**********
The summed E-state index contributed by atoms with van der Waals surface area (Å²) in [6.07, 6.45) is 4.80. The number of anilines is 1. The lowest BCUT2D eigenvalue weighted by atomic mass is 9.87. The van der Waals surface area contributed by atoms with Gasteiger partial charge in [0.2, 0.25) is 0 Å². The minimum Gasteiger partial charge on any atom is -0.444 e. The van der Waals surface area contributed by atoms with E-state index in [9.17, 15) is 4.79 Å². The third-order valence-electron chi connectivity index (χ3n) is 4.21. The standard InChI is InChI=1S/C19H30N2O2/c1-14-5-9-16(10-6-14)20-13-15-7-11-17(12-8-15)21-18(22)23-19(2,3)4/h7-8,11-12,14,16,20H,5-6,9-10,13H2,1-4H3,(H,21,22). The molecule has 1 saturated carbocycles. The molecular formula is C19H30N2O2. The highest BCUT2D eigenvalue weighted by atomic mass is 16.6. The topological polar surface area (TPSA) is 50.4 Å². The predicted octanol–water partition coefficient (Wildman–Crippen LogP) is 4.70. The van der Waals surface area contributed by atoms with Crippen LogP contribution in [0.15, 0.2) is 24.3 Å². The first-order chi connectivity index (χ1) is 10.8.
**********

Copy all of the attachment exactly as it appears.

The summed E-state index contributed by atoms with van der Waals surface area (Å²) in [6.07, 6.45) is 4.80. The number of anilines is 1. The lowest BCUT2D eigenvalue weighted by atomic mass is 9.87. The van der Waals surface area contributed by atoms with Gasteiger partial charge in [0.2, 0.25) is 0 Å². The minimum Gasteiger partial charge on any atom is -0.444 e. The van der Waals surface area contributed by atoms with E-state index in [9.17, 15) is 4.79 Å². The third-order valence-electron chi connectivity index (χ3n) is 4.21. The standard InChI is InChI=1S/C19H30N2O2/c1-14-5-9-16(10-6-14)20-13-15-7-11-17(12-8-15)21-18(22)23-19(2,3)4/h7-8,11-12,14,16,20H,5-6,9-10,13H2,1-4H3,(H,21,22). The molecule has 1 saturated carbocycles. The molecular formula is C19H30N2O2. The highest BCUT2D eigenvalue weighted by atomic mass is 16.6. The topological polar surface area (TPSA) is 50.4 Å². The predicted octanol–water partition coefficient (Wildman–Crippen LogP) is 4.70. The van der Waals surface area contributed by atoms with Crippen LogP contribution in [0.15, 0.2) is 24.3 Å². The first-order chi connectivity index (χ1) is 10.8.